Hi, wondering if I should take landlord to court?
We signed and payed deposits and shortly after the landlord (without writing or notice, even verbally) surrendered the tenancy.
When I called, without much empathy, the landlord said that they don’t want Openrent to hold onto the deposit - that they need to think about their own well-being. Aren’t all landlords meant to keep deposits with a third party protection org anyway?
This has put myself and my housemate in a predicament as I have given notice to my employer and current landlord that I will be moving out. Not to mention the hassle of referencing and credit checks etc.
I now have to move my things and find somewhere to live immediately.
There should be something in place to protect tentants from this unprofessional behaviour from landlords.
Thinking of pressing charges? Not sure what to do!
I haven’t clicked the button to surrender tenancy as this was not a mutually discussed decision, but rather a one sided breach of contract. I’m yet to receive money back too.
You have a contract with the landlord and can sue him for your losses, such a temporary accommodation costs over and above the rent you agreed whilst you find somewhere else.
I suggest you tell him that you will be claiming these excess costs from him and are prepared to sue if he doesnt pay.
My friend took a landlord to court about 5 years ago for exactly the same situation and I said don’t get your hopes up.
The judge did rule in favour of tenant and the result was £35 travelodge bill until the tenant had a new property move in date.
The tenant was hoping for removal fees and storage etc the judge said no that’s part of moving !
I would also be careful about threatening to sue as it could get the landlords back up and you don’t know the landlords reasons and he may have something up his sleeve!
I agree that threatening to sue should be the last resort.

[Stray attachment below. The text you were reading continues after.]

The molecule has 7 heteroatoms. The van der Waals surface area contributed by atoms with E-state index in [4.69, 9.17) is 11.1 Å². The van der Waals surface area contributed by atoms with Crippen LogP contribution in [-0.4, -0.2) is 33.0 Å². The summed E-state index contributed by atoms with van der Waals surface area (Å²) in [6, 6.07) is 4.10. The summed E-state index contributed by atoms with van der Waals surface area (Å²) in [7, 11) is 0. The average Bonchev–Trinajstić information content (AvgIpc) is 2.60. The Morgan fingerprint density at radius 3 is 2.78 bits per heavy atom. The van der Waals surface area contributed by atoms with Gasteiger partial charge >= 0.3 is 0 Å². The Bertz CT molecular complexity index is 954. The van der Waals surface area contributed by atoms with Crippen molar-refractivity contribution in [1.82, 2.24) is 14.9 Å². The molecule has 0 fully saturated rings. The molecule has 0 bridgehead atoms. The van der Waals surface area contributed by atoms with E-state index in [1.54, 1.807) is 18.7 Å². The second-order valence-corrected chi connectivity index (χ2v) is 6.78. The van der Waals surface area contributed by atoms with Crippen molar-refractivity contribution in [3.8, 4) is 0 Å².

Taking someone to court only for sure benefits lawyers/solicitors. Even if finding is in your favour you then have to extract the payment from them and pay someone to try to do this even if they do not have success. In the past when I have had a resident leave without meeting the terms of their residency I take small comfort they have gone, losses tax deductible.
I have empathy with the LL over keeping the deposit themselves. But he shouldnt have done a “rent now” with open rent but the standard package. As he has accepted payment ect that puts him on a sticky wicket, its not something I would do.
All LL have to place deposits with a scheme or they can adopt to insure the same and keep control themselves, thats what I do. Many times tenants have left without notice only for the DPS to rule in their favour. Deposit schemes generally do not protect the LL.
But £35 per day adds up quickly. Finding something new isn’t so easy and can take quite a while.
This sounds suspicious to me. The deposit is an insurance, it isn’t there for the landlord’s well-being. Sounds to me as if they want to use the deposit in a way that they’re not allowed to?
Also breaching a contract because they’re not allowed to get their hands on the deposit immediately seems quite unreasonable!
One option might be to talk with your current landlord and explain the situation and say you want to withdraw your notice. They’re not forced to accept that but might be sympathetic. If you don’t have a new place, you simply can’t move out – what are you going to do?
For your current landlord, it’s difficult to force you to move out in the same way as it’s difficult for you to force your current landlord to let you move in.